Folios contain "assorted notes and jottings," not all decipherable but most incorporated into the text in some form. Folios contain version B of the lectures. The text is mainly written on one side of the page, except for brief notes that served Tolkien as reminders of ideas that he would work into the text. The verso of folio 95 "is a page of paradigms and exercises in Gothic" xvi. Drout shares an understanding of Tolkien's motivating devotion to his roots as an Englishman, pointing out that "an English racial identity is made through participation in two related traditions: Drout explains the common tie between the works of Tolkien the philologist and Tolkien the novelist; as both, Tolkien remains connected with a tradition, a history, and a culture tied to England, to his country.
Just as the Beowulf poet synthesized ancient material with Christian teaching, Tolkien forged "a synthetic mythical 'history' to explain certain perceived truths about the ancestry of his people" He sees the rock garden recalling the image of the Englishman as gardener and associated with the middle-class countryman like Tolkien himself.
We can longer attend Tolkien's lectures and most of us cannot take the classes taught by Prof. Drout, but we should be grateful for this fine substitute. The volume preserves the deteriorating manuscript for future study, which would take any lover of Beowulf to his or her histories, glossaries, grammars, and the works of other scholars, and, even more important and rewarding, back to the poem itself.
It is also a wide-ranging discussion aimed at anyone interested in the subject of fairy tales. It is a deeply perceptive commentary on the interdependence of language and human consciousness. For historians and folklorists, it is a capsule history of the British Folklore Movement in the late nineteenth and early twentieth centuries.
For mythographers it is a cogent and concise discussion of the nature of myth and fairy story. And finally and above all, it is essential reading for anyone seeking a deeper understanding of the multivalent myth, epic and fairy tale romance that is The Lord of the Rings.
Fairy tale and fantasy were in the forefront of his mind when, invited to give the 12th annual Andrew Lang Lecture at St. Remarkably, he was the first speaker in the series to do so. His choice of subject, then, could very well have been related, consciously or unconsciously, to his own work.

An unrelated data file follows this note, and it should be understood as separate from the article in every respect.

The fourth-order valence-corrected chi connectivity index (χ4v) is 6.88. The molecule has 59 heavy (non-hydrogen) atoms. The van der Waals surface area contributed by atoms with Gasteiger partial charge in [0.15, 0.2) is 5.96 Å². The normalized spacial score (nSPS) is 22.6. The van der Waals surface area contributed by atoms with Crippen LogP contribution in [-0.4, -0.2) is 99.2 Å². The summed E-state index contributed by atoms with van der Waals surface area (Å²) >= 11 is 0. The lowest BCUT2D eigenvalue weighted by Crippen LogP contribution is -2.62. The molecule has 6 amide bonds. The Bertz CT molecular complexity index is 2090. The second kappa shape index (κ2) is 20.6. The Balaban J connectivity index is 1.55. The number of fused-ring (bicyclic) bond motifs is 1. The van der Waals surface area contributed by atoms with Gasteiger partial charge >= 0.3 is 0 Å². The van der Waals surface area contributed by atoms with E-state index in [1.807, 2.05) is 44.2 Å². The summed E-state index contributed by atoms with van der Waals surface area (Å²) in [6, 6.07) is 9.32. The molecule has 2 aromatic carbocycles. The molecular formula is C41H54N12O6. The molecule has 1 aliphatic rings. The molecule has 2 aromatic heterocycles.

The lecture subsequently became the foundation for what is, with his Beowulf essay , probably his most studied, and most quoted critical work.
Once unpacked, however, the essay reveals a solid, if digressive, structure built around three questions — what are fairy stories? In the process he roundly rebuked Andrew Lang for his too wide-ranging collection of Fairy Books , which included many of the above examples.
Tolkien agreed with neither camp, and his discussion — and rebuttal — of their opposing positions gave an abbreviated account of both arguments and a cogent analysis of where and how they were wrong. Unsurprisingly, Tolkien then proposed his own theory instead, that the stories were the inevitable product of the interaction of human imagination and human language. His defense of fantasy rested on the three essential things that it gives to its readers through fairy stories — Recovery, Escape, and Consolation.
Recovery is the getting back of a clear view of things too long taken for granted; by seeing them through the lens of fantasy, we see them freshly as if for the first time.
Essays and criticism on J. R. R. Tolkien - Critical Essays.
Jan 03, · The Hobbit Essay Many science fiction fantasy novels have a hero or heroine. In J.R.R Tolkien’s novel the hobbit Bilbo Baggins is a hero, Even though he finds a ring of invisibility that allows him to preform surprising feats.
Studying Tolkien Back to The Author “Hringboga Heorte Gefysed” by J.R.R. Tolkien. Used with permission. We think Tolkien is a great author, and you can learn a lot about the craft of writing, the English language (and maths and science and citizenship and lots more) by reading his works. The Tolkien Society is a registered charity. - The Plot in J.R.R. Tolkien's The Hobbit The Hobbit by J.R.R. Tolkien is a captivating tale about unusual creatures, great struggles, a flying dragon, and much, much more. The story comes alive through colorful depictions of characters and details that capture the imagination.
Jan 03, · Free Essays from Bartleby | J.R.R. Tolkien's Lord of the Rings “One Ring to rule them all, One Ring to find them, One Ring to bring them all and in the. J.R.R. Tolkien’s Lord of the Rings trilogy is a testament to the man’s passion for mythology. As was also the case with his zeal for philology, Tolkien utilized elements of mythology to reinvent the past, creating a living, breathing, nearly.